Marriage, Work, and Family Life in Comparative Perspective: Japan, South Korea, and the United States


Noriko O. Tsuya and Larry L. Bumpass (eds.)


Honolulu: University of Hawaii Press

Publication Date: 2004
ISBN: 0-8248-2775-9
Binding: paper
Pages: xiv, 177


Families are changing throughout the postindustrial world. In the West, marriage is playing a dwindling role in defining sexual behavior, childbearing, cohabitation, and family stability. In Asian societies, sex increasingly occurs before marriage, young people delay getting married or never marry at all, and divorce is on the rise. Asian government leaders are seeing their countries' fertility rates fall to alarmingly low levels. At the same time, the roles of women and mothers are changing rapidly in both the East and the West. "Family" is at once central to society and the crucible of social change; the transformation of this fundamental institution is among the most profound changes of the last half century.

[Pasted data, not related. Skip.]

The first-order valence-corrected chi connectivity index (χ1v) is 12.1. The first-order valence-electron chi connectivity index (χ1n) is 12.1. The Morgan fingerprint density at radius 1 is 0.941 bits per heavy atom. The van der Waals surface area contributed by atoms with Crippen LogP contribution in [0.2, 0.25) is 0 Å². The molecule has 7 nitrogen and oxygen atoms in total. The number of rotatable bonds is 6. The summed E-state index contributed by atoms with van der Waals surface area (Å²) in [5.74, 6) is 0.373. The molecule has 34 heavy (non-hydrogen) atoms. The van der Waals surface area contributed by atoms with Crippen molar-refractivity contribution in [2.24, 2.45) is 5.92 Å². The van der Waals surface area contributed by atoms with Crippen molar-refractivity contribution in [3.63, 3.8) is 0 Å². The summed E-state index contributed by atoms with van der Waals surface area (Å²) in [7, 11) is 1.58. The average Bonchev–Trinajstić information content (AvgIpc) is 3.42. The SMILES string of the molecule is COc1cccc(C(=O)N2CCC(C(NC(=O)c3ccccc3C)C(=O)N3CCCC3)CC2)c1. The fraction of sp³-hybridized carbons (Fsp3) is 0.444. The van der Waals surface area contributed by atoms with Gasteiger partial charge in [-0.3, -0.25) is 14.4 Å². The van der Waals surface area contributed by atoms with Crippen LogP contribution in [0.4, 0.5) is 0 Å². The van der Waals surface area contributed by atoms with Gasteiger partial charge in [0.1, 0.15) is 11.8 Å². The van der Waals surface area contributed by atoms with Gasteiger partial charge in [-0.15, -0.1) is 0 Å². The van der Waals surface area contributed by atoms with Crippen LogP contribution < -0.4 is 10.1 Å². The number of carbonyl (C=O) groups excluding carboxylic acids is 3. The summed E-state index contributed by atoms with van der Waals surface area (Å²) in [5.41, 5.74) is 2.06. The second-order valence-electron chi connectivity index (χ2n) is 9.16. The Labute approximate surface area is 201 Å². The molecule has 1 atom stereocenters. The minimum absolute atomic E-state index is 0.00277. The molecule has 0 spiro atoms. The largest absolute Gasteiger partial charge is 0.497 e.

When we compare Eastern and Western societies, we find similar economic and social forces at work. But the impact of these on family life reflects differences in cultural history and social context. This volume examines family change in Korea, Japan, and the United States, allowing us to contrast the collective emphasis of a Confucian social heritage with the individualism of the West. An impressive group of demographers and family sociologists considers such questions as: How do family patterns vary within countries and across societies? How essential are marriage and parenthood? How do levels of contact between middle-aged adults and their parents who live elsewhere differ in East Asian countries and the U.S.?

Policy makers and demographic and family researchers both in the U.S. and Asia will find this book a vital resource for understanding the dynamics of family life in contrasting modern societies.

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